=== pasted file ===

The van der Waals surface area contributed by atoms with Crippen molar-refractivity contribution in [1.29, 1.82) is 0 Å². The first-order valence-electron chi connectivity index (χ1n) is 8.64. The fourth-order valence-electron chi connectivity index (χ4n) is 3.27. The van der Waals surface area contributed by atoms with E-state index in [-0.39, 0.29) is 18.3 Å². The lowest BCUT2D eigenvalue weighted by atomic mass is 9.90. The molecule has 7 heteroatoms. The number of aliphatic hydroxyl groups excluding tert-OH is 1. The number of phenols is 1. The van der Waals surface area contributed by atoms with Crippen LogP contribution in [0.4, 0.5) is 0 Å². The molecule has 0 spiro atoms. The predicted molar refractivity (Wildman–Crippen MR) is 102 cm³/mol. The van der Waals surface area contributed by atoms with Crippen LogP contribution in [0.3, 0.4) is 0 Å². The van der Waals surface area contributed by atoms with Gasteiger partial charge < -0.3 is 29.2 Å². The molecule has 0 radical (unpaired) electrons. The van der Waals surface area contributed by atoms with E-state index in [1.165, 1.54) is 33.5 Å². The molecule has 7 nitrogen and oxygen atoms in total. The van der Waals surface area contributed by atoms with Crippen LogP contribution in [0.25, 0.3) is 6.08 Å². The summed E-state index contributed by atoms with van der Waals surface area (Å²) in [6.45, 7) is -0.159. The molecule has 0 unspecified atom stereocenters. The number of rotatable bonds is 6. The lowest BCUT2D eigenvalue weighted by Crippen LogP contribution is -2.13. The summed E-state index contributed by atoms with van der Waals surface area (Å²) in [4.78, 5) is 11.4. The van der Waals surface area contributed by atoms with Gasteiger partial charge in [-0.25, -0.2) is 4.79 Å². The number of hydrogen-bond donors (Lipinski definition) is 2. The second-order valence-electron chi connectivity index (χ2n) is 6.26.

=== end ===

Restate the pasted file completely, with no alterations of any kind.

The van der Waals surface area contributed by atoms with Crippen molar-refractivity contribution in [1.29, 1.82) is 0 Å². The first-order valence-electron chi connectivity index (χ1n) is 8.64. The fourth-order valence-electron chi connectivity index (χ4n) is 3.27. The van der Waals surface area contributed by atoms with E-state index in [-0.39, 0.29) is 18.3 Å². The lowest BCUT2D eigenvalue weighted by atomic mass is 9.90. The molecule has 7 heteroatoms. The number of aliphatic hydroxyl groups excluding tert-OH is 1. The number of phenols is 1. The van der Waals surface area contributed by atoms with Crippen LogP contribution in [0.4, 0.5) is 0 Å². The molecule has 0 spiro atoms. The predicted molar refractivity (Wildman–Crippen MR) is 102 cm³/mol. The van der Waals surface area contributed by atoms with Crippen LogP contribution in [0.3, 0.4) is 0 Å². The van der Waals surface area contributed by atoms with Gasteiger partial charge < -0.3 is 29.2 Å². The molecule has 0 radical (unpaired) electrons. The van der Waals surface area contributed by atoms with E-state index in [1.165, 1.54) is 33.5 Å². The molecule has 7 nitrogen and oxygen atoms in total. The van der Waals surface area contributed by atoms with Crippen LogP contribution in [0.25, 0.3) is 6.08 Å². The summed E-state index contributed by atoms with van der Waals surface area (Å²) in [6.45, 7) is -0.159. The molecule has 0 unspecified atom stereocenters. The number of rotatable bonds is 6. The lowest BCUT2D eigenvalue weighted by Crippen LogP contribution is -2.13. The summed E-state index contributed by atoms with van der Waals surface area (Å²) in [4.78, 5) is 11.4. The van der Waals surface area contributed by atoms with Gasteiger partial charge in [-0.25, -0.2) is 4.79 Å². The number of hydrogen-bond donors (Lipinski definition) is 2. The second-order valence-electron chi connectivity index (χ2n) is 6.26.